Where parents alleged that Gerber sold baby food products containing heavy metals at levels the plaintiffs considered unsafe, but their complaint suggested they paid for safe and healthy food for their children and apparently received just that, they failed to plausibly allege an injury and thus lacked standing.
Plaintiffs allege that certain products sold by Gerber Products Company contained harmful heavy metals at levels above what is considered safe for babies. And that, as a result, the baby food products contain materially misleading statements or omissions.
Defendant filed a motion to dismiss plaintiffs’ claims on several grounds including that (1) plaintiffs fail to state a plausible claim that they suffered an economic injury and that they are entitled to injunctive relief and (2) the Food and Drug Administration, or FDA, should determine what foods are unsafe under the primary jurisdiction doctrine.
Plaintiffs do not seek to establish standing on the basis of personal injury. Plaintiffs instead claim that, due to defendant’s material omissions, they did not “receive the benefit of their bargain and thus overpaid for the Gerber Baby Food Products.” But to state a concrete and particularized injury, a plaintiff must do more than allege she did not receive the benefit she thought she was obtaining. “The plaintiff must show that she did not receive a benefit for which she actually bargained.”
Here, plaintiffs paid for safe and healthy food for their children and apparently received just that — the benefit of their bargain. Accepting the pleadings as alleged, plaintiffs’ only complaint is that the baby food products’ levels of heavy metals are “unsatisfactory to [them].” Without more, such an assertion does not amount to a concrete and particularized injury. as such, this court finds that plaintiffs’ benefit of the bargain theory of economic harm is insufficient to establish an injury in fact for the purposes of Article III standing.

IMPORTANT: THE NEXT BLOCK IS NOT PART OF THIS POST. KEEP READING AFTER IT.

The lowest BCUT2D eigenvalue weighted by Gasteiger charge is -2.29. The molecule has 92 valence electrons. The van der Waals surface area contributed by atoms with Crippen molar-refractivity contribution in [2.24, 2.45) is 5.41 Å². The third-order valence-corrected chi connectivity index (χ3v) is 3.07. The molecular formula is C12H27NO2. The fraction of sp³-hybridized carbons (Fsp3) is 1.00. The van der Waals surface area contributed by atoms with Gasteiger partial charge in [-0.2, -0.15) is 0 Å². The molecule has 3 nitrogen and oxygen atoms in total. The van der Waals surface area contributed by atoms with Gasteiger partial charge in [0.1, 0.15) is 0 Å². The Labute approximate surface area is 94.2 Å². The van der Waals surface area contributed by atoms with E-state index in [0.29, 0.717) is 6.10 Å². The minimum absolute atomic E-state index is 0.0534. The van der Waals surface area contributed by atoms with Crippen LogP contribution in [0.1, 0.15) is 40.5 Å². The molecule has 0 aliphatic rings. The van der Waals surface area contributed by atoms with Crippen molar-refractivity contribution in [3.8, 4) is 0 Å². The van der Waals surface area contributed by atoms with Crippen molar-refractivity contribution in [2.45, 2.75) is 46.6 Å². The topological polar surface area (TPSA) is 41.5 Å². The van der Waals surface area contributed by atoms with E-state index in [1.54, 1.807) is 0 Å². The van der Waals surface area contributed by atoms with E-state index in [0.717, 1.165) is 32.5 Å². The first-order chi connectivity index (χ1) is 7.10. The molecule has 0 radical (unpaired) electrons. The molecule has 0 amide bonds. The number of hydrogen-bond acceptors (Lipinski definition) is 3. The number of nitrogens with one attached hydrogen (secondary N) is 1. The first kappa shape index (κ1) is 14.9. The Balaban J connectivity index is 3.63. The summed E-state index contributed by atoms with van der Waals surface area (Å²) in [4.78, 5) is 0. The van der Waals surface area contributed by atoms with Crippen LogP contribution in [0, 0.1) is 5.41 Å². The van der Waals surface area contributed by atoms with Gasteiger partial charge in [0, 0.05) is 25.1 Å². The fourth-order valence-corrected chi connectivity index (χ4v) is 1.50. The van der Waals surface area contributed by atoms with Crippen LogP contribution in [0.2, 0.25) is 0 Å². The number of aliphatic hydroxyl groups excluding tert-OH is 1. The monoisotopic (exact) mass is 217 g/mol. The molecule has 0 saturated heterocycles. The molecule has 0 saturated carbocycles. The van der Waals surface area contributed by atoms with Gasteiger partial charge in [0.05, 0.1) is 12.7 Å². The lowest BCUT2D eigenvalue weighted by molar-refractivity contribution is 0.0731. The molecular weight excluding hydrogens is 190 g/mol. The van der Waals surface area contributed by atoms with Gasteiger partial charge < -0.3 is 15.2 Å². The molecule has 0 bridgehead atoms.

Plaintiffs also assert that “Gerber’s omissions created a ‘price premium’ for the Products and thus Plaintiffs did not receive the ‘benefit of their bargain.’” Plaintiffs fall short of establishing a price premium theory of economic harm for the same reasons they do not successfully articulate a benefit of the bargain theory: they fail to allege any facts showing the value of baby food products was less than what defendant falsely represented or what plaintiffs believed it to be at the time of purchase.
Although plaintiffs allege they “overpaid” for defendant’s baby food products, they do not allege how much they paid for the baby food products, how much they would have paid had the material facts been disclosed or any other details regarding the alleged price premium. Accordingly, the court finds plaintiffs fail to plead an economic injury under either a benefit of the bargain or price premium theory; therefore, they lack standing to pursue monetary damages for their alleged claims.
In addition to monetary damages, plaintiffs seek an order enjoining defendant from selling the baby food products. Because they have not alleged a likelihood of continuing or future harm, however, plaintiffs lack standing to seek this form of equitable relief.
Defendant argues the FDA should determine what amounts of heavy metals are safe. Accordingly, defendant seeks dismissal of this case under the primary jurisdiction doctrine pending the FDA’s forthcoming determination on these issues.
Fourth Circuit precedent weighs in favor of finding the FDA has primary jurisdiction over the issues in this case. First, while the ultimate question of defendant’s liability for alleged material omissions is within the conventional experience of the court, resolution of plaintiffs’ claims depends on technical and policy considerations within the FDA’s field of expertise.
Second, the question at issue is particularly within the FDA’s discretion. Third, the substantial danger of inconsistent rulings also weighs in favor of finding the FDA has primary jurisdiction. Any decision by the court regarding what level of heavy metals is harmful enough to require a warning label on the baby food products will likely result in a patchwork of decisions that vary by location, court, manufacturer and product, resulting in different labeling standards for substantially similar baby food products produced by different manufacturers.
Defendant’s motion to dismiss granted.
In re: Gerber Products Company Heavy Metals Baby Food Litigation, Case No. 1:21-cv-269, Oct. 17, 2022. EDVA at Alexandria (Nachmanoff). VLW 022-3-470. 28 pp.